Oregon Coast Photography.  Everyone loves the beautiful Oregon Coast, it seems almost universal.  Cool temperatures and rainy, blustery winter weather are embraced rather than endured on the Oregon Coast.  In exchange for non tropical weather, coastal visitors get rugged seascapes, an abundance of seafood, old growth coastal forests and a relative scarcity of fellow visitors.

Cannon Beach landscape photograph, Oregon Coast

Cannon Beach Sunset

To be clear, crowds can be considerable near popular Oregon Coastal towns such at Cannon Beach, seen on the left.

Cannon Beach was the first Oregon Beach I ever visited.  20 years ago, my wife, Debbie and I were in the midst of a prolonged and belated honeymoon and we were advised to visit the Oregon Coast.  Cannon Beach seemed to be the closest beach town to Portland, so we ventured forth.  It was remarkable.  Having grown up in Kentucky, my family occasionally vacationed in warmer coastal towns in Florida and North Carolina.  Cannon Beach was a wonderful contrast.  Overcast skies made for rich colors in the landscape.  The remarkable seastacks including the Iconic Haystack Rock and, “The Needles” , seen to the left were other worldly.  Like nothing I’d ever seen in the Southeast US.

Starfish, Bandon Beach, Oregon Coast

Starfish, Bandon Beach

And…. the tide pools were absolutely enchanting.  Technicolor Pacific Ocean starfish, anemones,clams, crabs, various mollusks, and countless small fish temporarily enclosed in endless tidal aquariums were like nothing I’ve ever experienced.

After my first visit to the Oregon Coast I was smitten!  The photograph of a tide pool at Southern Oregon’s Bandon Beach seen at the right is very representative.  Color, and textures meld with aromas and living water to enrich the senses.

Shortly after our first visit to the Oregon Coast, My wife and I decide to permanently re-locate to Oregon.  We chose to live in the amazing town of Bend, Oregon but the 363 mile long Oregon Coast has always held a special place in our hearts.

Face Rock and Bandon Beach, Oregon Coast Face Rock, landscape photos, Oregon coast photographer

Face Rock and Bandon Beach, Oregon Coast

One of the Oregon Coast towns that continually draws us back is Bandon Beach.  Oregon Coast photography is a pleasure anywhere but Bandon Oregon is second to none in terms of rugged sea stacks and amazing sand beaches.

Despite Bandon, Oregon being a considerable drive from our home in Bend,  we return whenever we can because the tide pools, sea stacks and beaches are magical.  Face Rock Beach, seen to the left is one of our favorite beaches in the Bandon Area.  Face Rock is the large rock on the left side of the image on the left side of this image.  With close inspection, you can see the clear profile of a face leaning back in the Pacific Ocean, as if it were reclining in a hot tub.  The grouping if smaller sea stacks, located to the right of Face Rock are known as “the kittens”.

Oregon Coast Sunset photo,pic,print,image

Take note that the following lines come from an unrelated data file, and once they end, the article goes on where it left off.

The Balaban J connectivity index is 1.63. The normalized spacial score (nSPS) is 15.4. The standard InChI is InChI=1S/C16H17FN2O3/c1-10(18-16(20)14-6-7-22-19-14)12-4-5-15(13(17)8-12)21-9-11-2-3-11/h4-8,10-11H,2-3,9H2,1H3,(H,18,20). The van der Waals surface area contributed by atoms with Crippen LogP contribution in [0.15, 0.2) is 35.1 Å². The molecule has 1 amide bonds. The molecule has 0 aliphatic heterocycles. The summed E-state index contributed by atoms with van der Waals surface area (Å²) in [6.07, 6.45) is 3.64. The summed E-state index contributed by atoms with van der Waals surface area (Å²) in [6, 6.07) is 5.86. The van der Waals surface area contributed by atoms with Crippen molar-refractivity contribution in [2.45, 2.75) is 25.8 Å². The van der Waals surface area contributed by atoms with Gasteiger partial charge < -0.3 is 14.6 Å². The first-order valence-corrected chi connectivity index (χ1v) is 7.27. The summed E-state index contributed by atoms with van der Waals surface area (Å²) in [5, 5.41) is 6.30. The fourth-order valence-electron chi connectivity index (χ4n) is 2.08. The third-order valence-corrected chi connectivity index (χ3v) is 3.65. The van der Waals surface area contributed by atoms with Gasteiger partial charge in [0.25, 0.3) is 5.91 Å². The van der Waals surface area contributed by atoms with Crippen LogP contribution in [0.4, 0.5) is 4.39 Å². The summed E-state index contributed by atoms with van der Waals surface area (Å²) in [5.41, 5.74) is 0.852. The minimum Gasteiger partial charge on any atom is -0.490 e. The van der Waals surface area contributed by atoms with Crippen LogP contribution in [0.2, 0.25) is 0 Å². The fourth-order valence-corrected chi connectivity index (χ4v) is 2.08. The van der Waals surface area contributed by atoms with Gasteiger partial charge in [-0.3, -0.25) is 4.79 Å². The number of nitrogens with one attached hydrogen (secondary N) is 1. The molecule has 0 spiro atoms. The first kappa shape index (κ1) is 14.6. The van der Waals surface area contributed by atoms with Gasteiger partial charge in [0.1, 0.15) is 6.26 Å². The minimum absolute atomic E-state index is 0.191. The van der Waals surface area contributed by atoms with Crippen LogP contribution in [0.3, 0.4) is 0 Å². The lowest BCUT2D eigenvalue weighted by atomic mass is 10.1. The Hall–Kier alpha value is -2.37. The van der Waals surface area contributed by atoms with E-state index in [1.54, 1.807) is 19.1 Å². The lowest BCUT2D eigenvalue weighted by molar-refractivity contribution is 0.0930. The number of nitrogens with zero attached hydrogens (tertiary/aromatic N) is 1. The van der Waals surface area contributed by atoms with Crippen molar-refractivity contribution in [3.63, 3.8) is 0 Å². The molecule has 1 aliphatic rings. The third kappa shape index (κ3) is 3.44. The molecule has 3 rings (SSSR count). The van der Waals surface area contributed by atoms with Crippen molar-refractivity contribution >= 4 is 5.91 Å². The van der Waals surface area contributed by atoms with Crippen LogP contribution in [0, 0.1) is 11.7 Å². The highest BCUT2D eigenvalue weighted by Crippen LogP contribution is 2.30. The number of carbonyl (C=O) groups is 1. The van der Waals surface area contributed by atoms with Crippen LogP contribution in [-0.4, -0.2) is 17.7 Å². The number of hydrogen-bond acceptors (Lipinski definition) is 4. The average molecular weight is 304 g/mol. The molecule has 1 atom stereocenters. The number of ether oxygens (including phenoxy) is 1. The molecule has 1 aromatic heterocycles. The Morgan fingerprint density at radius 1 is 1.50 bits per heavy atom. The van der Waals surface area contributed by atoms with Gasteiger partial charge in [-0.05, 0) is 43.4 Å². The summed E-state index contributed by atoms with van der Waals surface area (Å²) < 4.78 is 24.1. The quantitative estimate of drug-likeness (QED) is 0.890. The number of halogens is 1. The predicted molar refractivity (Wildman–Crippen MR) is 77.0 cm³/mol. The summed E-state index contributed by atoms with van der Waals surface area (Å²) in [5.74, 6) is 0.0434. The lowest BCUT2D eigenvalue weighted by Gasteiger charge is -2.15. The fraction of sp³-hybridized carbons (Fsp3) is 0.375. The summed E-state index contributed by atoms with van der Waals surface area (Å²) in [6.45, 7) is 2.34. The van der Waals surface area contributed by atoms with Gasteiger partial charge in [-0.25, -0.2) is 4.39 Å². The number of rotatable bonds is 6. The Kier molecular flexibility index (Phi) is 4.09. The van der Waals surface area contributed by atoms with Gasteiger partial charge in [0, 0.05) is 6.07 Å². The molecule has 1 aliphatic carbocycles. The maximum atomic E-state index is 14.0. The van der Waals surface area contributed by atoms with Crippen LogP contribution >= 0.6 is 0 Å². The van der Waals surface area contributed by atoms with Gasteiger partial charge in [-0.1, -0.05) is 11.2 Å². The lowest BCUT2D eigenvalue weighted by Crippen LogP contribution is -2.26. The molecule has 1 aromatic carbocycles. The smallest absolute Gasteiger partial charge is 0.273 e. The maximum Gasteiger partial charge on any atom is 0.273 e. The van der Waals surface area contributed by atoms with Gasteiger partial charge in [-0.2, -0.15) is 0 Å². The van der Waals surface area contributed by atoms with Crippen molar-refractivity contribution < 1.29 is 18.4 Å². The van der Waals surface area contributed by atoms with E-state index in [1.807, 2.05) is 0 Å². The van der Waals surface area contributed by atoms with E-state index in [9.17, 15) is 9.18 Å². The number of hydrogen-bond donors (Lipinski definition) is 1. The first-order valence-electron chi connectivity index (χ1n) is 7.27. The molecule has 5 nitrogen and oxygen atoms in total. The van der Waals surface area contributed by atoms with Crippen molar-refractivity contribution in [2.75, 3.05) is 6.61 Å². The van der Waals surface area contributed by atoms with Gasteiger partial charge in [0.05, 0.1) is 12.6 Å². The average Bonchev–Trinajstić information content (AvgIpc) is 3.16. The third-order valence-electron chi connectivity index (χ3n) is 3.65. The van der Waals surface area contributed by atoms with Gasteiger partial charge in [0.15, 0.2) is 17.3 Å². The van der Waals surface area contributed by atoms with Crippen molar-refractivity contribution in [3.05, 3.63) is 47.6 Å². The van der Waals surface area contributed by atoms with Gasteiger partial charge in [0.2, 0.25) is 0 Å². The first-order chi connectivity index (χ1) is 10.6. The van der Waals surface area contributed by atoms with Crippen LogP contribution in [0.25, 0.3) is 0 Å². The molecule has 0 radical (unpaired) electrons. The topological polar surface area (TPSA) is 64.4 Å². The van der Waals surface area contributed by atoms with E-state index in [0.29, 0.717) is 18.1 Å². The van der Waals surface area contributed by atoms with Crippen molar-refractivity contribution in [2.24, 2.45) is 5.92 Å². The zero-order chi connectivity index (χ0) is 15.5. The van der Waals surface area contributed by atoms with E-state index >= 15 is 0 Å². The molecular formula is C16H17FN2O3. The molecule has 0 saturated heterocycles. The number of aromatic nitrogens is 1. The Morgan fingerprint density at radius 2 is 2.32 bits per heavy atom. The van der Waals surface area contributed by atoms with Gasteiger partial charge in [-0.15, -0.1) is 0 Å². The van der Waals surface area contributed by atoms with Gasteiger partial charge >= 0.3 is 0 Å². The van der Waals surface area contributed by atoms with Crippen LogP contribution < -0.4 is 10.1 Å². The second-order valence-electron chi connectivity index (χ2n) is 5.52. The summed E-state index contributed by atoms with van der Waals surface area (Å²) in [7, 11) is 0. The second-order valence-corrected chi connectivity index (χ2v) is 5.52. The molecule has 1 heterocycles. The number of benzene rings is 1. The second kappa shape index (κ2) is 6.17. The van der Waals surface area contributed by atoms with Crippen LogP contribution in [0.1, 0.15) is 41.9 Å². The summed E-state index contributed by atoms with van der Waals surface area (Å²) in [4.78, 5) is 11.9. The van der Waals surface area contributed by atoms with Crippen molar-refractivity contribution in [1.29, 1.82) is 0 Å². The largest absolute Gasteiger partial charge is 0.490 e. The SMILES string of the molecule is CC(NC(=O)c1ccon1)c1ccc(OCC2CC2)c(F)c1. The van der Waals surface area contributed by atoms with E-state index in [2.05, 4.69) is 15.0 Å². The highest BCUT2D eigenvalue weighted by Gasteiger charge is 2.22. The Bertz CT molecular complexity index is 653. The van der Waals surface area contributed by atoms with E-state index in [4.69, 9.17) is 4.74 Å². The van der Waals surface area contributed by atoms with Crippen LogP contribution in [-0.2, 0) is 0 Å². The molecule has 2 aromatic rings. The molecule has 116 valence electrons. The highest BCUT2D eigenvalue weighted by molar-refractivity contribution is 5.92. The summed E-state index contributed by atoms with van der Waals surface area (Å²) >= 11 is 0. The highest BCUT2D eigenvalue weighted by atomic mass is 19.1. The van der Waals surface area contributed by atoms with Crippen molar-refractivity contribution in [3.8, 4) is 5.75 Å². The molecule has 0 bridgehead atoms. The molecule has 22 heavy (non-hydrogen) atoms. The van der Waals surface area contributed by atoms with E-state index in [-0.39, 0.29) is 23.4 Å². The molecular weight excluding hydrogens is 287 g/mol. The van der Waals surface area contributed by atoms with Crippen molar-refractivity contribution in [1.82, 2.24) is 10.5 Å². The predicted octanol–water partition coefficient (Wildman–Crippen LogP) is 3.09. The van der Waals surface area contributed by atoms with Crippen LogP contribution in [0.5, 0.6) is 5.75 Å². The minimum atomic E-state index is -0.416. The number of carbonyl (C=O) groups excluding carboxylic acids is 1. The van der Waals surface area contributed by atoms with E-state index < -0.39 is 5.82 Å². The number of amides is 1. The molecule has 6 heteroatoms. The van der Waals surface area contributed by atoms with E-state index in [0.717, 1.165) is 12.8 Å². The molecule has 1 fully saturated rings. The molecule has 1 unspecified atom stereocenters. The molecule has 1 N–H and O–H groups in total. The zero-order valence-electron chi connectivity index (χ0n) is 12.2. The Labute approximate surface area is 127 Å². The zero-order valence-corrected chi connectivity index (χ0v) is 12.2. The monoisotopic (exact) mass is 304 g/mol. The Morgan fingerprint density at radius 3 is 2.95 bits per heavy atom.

Oregon Coast Sunset, Samuel Boardman Scenic Byway

Another favorite section of the Oregon coast is the Samuel H. Boardman Scenic Byway.  This byway is a 12 mile long section of the Southern Oregon Coast, located just north of Brookings, Oregon.   This quiet length of coastline is a wonderful location for Oregon Coast Photography.  Tide pools and sea stacks abound and and visitors are comparatively sparse.  Most of the waypoints along this section of the Coast are undeveloped, so if you are looking for Putt-Putt golf or cotton candy, this part of the Oregon Coast is not for  you.

Instead, enjoy quiet strolls, excellent seafood, wildlife viewing, picnics, and amazing Oregon Coast Sunsets.

Because most of the rock formations on the Oregon Coast are volcanic in origin, they are very durable.  These durable formations have created many dramatic and

Thor's Well, Oregon Coast photography, yachts oregon

Thor’s Well, Oregon Coast Photography

interesting features.  Perhaps my favorite volcanic water feature on the Oregon Coast is, Thor’s Well, located on Cape Perpetua, near the town of Yachats, Oregon.

Thor’s Well is a large lava tube whose upper opening is about 15 feet above sea level.  Its lower opening is near sea level.  When tidal swells are high, waves crash into Thor’s Well’s lower opening and push out through the upper opening.  As the wave recedes, seawater is drawn back into the lava tube and creates a natural circular waterfall.  My Thor’s Well photograph seen to the left captures this receding waterfall effect.

For those of you who are landscape photographers, be forewarned, Thor’s Well has consumed countless expensive cameras.  Wave heights are always unpredictable and the non vigilant photographer can easily be caught by rogue waves.  Unsuspecting coastal explorers can easily be sucks into the well, which would mean almost certain death, so …..be careful!  I am committed to broadening my collection of fine art photographs of the Oregon Coast, so please check back to my online gallery, Oregon Coast Landscape Photography.